While I do not pretend to be any sort of "financial wizard" (right - look where those folk got us), there is I think a single common cause driving our economic roller-coaster. The single cause is a flood of capital, accumulating at a compounded rate. Capital flooded the "developed" countries, overflowed, and was enough to set most of the formerly "third world" populations on a rocketing economic climb. Even though places like China and India are no where near completely developed, they are transforming from a sink to a source of capital.
Counting India and China in with the developed countries, we have most of the world's population.
The only major area outside of the global economic boom seems to be Africa. The oil-rich countries are not hungry enough to want to transform. The mid-African countries seem to be too much of a mess. South Africa is more advanced, but also a mess. Where would the transformation start?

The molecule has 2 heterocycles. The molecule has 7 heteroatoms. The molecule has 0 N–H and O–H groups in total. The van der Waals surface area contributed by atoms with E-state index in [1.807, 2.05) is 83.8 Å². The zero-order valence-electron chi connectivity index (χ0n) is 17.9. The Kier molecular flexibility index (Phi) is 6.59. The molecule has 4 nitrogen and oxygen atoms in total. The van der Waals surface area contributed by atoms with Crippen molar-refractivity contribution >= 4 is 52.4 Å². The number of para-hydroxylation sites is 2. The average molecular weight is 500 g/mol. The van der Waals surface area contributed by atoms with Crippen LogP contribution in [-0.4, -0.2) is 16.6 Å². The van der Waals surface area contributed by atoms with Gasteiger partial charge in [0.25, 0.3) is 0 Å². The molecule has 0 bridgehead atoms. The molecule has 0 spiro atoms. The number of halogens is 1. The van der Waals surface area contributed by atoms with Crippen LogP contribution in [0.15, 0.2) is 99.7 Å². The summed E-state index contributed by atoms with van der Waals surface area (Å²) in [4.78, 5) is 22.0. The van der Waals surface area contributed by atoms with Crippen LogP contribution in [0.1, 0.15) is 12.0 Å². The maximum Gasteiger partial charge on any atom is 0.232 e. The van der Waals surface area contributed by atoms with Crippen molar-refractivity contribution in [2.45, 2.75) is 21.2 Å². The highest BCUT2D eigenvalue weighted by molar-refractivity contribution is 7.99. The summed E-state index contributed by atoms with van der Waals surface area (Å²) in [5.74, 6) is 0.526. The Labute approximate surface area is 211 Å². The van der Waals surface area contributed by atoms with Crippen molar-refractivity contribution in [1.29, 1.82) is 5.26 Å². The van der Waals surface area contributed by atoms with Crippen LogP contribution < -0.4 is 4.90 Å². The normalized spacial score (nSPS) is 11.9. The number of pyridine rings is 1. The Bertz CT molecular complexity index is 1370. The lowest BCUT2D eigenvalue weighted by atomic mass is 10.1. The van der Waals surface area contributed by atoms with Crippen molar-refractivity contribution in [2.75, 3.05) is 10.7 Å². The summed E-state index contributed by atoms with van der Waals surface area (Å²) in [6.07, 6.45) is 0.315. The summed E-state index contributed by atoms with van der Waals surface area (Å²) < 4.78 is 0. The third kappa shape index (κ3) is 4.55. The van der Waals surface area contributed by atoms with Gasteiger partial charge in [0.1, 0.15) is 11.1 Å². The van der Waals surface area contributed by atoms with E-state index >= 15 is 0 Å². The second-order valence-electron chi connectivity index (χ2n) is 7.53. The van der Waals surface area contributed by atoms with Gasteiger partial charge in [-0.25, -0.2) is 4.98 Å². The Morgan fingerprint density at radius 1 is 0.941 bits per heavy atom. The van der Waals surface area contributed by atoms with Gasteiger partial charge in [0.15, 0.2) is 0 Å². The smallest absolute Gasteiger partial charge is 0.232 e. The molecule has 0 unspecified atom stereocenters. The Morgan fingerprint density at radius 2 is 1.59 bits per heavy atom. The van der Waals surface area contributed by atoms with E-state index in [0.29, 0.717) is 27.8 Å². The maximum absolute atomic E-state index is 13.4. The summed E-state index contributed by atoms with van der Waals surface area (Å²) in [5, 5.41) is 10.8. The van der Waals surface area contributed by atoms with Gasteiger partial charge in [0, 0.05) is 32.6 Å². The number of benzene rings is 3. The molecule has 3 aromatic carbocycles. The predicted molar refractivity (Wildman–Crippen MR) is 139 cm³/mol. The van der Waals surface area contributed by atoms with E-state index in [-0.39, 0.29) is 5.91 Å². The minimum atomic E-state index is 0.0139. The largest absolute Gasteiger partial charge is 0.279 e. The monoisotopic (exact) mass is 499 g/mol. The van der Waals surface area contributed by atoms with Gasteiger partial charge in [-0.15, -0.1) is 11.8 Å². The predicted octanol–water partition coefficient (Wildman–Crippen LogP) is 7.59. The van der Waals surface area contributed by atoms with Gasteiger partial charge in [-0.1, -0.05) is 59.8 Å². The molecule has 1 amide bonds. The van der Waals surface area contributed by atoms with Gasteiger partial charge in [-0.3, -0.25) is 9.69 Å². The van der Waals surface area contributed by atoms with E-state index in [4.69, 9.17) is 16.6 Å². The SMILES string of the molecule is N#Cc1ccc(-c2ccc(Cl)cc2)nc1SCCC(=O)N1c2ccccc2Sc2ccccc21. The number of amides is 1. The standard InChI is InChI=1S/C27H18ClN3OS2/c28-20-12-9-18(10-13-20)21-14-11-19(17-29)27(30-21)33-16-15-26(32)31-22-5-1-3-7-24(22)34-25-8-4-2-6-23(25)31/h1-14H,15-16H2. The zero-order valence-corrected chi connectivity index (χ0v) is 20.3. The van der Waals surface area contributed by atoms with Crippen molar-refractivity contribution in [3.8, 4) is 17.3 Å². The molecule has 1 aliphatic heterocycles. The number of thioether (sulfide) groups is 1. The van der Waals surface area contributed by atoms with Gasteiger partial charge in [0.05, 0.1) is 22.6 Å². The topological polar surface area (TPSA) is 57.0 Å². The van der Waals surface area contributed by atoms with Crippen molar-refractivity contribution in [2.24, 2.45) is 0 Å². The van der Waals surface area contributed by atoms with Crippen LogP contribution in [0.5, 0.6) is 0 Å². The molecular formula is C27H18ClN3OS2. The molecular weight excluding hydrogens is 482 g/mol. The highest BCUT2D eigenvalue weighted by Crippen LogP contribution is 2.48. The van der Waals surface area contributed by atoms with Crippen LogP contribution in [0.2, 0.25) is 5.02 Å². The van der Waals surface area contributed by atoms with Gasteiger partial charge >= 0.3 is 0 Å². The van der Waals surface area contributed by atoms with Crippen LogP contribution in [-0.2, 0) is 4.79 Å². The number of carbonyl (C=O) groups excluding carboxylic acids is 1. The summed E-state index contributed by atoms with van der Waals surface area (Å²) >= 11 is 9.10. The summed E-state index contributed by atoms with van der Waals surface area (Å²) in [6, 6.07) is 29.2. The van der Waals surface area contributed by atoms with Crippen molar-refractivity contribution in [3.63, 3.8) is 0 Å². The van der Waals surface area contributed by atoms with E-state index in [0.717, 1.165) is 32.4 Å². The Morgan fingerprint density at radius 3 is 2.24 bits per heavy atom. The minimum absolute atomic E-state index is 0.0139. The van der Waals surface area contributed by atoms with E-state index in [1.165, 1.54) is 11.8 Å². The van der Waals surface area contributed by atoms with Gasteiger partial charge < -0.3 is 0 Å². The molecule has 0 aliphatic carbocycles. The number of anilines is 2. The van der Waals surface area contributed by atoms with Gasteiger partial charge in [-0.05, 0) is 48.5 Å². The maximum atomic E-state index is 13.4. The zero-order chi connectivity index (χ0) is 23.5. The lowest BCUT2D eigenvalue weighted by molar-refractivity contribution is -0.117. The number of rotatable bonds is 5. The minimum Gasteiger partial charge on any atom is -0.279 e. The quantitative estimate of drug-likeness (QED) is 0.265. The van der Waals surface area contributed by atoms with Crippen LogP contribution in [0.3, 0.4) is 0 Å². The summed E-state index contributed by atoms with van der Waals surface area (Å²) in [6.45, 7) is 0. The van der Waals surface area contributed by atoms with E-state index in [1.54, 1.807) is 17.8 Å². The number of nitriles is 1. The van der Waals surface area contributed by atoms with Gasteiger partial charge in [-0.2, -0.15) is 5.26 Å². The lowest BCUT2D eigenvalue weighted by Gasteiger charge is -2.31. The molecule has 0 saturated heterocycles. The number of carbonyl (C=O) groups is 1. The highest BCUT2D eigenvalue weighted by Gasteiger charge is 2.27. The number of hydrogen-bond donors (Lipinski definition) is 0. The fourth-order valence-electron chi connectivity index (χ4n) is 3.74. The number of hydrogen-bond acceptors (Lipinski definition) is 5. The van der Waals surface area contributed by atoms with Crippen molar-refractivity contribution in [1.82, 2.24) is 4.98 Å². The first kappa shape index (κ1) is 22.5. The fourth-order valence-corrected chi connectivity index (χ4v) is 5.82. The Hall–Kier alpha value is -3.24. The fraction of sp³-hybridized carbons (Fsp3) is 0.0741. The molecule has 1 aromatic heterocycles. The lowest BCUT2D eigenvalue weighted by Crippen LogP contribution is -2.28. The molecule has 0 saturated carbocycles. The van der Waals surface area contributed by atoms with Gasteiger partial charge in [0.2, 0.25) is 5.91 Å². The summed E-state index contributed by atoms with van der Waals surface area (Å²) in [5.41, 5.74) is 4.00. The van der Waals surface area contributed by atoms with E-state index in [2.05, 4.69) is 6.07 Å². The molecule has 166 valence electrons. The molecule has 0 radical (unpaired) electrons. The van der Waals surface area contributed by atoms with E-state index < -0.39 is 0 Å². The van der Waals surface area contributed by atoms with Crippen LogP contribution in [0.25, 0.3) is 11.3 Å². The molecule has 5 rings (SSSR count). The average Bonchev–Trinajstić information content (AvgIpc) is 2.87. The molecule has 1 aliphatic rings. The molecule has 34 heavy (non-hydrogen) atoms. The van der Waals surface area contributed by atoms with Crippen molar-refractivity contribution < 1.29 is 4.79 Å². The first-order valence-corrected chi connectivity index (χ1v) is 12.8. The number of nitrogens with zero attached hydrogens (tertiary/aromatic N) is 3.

Seems the real answer is also the logical guess.
Manufacturing: The Rise of the Maghreb - BusinessWeek As costs rise in Eastern Europe, the company says, it's getting harder to make a profit. North Africa, by contrast, offers far lower wages and plenty of eager workers.
Right. The non-oil-rich corner of Africa closest to developed Europe.
With all that capital sloshing around, our current economic stumble is emotional, not rational. Nothing real and major happened. California did not fall into the ocean (I would have noticed). Some investment gamblers made some bad bets - and that is just about all. Once past the current fears, all that capital has to go somewhere.
Recent government actions have three notable effects.
- The massive injection of spending ups the level of economic activity.
- A number of actions are meant to reassure investors.
- The federal created-money raises the chance of inflation, forcing capital off the (now risky) sidelines.
The net effect may be a recovery (aside from housing prices) sudden enough to cause whiplash.